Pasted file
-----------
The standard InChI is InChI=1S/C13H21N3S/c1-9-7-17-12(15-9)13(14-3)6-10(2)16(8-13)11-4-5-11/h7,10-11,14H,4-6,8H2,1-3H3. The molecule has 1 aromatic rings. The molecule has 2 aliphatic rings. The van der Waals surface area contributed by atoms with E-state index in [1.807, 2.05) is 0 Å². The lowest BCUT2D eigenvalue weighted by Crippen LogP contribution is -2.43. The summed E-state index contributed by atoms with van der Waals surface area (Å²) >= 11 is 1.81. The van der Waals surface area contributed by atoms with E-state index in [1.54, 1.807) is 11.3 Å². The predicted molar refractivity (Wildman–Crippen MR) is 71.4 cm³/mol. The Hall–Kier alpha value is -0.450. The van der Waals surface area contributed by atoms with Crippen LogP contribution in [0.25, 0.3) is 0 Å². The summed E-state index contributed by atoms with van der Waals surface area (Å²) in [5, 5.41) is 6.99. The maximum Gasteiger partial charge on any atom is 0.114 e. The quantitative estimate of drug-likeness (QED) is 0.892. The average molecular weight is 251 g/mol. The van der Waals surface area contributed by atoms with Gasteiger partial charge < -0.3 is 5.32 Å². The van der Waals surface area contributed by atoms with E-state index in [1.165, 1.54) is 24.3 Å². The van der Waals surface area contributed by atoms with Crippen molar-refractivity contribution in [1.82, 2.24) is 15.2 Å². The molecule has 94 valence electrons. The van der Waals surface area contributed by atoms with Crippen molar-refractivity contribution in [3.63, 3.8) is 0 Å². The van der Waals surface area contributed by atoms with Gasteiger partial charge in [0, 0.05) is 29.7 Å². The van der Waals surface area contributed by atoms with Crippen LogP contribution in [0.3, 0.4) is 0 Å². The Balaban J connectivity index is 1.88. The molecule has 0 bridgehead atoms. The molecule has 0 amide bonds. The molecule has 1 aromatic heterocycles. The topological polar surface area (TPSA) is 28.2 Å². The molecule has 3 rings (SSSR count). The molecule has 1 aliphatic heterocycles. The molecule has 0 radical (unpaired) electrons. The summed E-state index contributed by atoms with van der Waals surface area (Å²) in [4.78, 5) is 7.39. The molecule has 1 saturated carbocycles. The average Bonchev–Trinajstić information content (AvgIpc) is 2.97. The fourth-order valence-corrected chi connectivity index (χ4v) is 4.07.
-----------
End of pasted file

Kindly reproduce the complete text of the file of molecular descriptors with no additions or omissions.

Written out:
The standard InChI is InChI=1S/C13H21N3S/c1-9-7-17-12(15-9)13(14-3)6-10(2)16(8-13)11-4-5-11/h7,10-11,14H,4-6,8H2,1-3H3. The molecule has 1 aromatic rings. The molecule has 2 aliphatic rings. The van der Waals surface area contributed by atoms with E-state index in [1.807, 2.05) is 0 Å². The lowest BCUT2D eigenvalue weighted by Crippen LogP contribution is -2.43. The summed E-state index contributed by atoms with van der Waals surface area (Å²) >= 11 is 1.81. The van der Waals surface area contributed by atoms with E-state index in [1.54, 1.807) is 11.3 Å². The predicted molar refractivity (Wildman–Crippen MR) is 71.4 cm³/mol. The Hall–Kier alpha value is -0.450. The van der Waals surface area contributed by atoms with Crippen LogP contribution in [0.25, 0.3) is 0 Å². The summed E-state index contributed by atoms with van der Waals surface area (Å²) in [5, 5.41) is 6.99. The maximum Gasteiger partial charge on any atom is 0.114 e. The quantitative estimate of drug-likeness (QED) is 0.892. The average molecular weight is 251 g/mol. The van der Waals surface area contributed by atoms with Gasteiger partial charge < -0.3 is 5.32 Å². The van der Waals surface area contributed by atoms with E-state index in [1.165, 1.54) is 24.3 Å². The van der Waals surface area contributed by atoms with Crippen molar-refractivity contribution in [1.82, 2.24) is 15.2 Å². The molecule has 94 valence electrons. The van der Waals surface area contributed by atoms with Crippen molar-refractivity contribution in [3.63, 3.8) is 0 Å². The van der Waals surface area contributed by atoms with Gasteiger partial charge in [0, 0.05) is 29.7 Å². The van der Waals surface area contributed by atoms with Crippen LogP contribution in [0.3, 0.4) is 0 Å². The Balaban J connectivity index is 1.88. The molecule has 0 bridgehead atoms. The molecule has 0 amide bonds. The molecule has 1 aromatic heterocycles. The topological polar surface area (TPSA) is 28.2 Å². The molecule has 3 rings (SSSR count). The molecule has 1 aliphatic heterocycles. The molecule has 0 radical (unpaired) electrons. The summed E-state index contributed by atoms with van der Waals surface area (Å²) in [4.78, 5) is 7.39. The molecule has 1 saturated carbocycles. The average Bonchev–Trinajstić information content (AvgIpc) is 2.97. The fourth-order valence-corrected chi connectivity index (χ4v) is 4.07.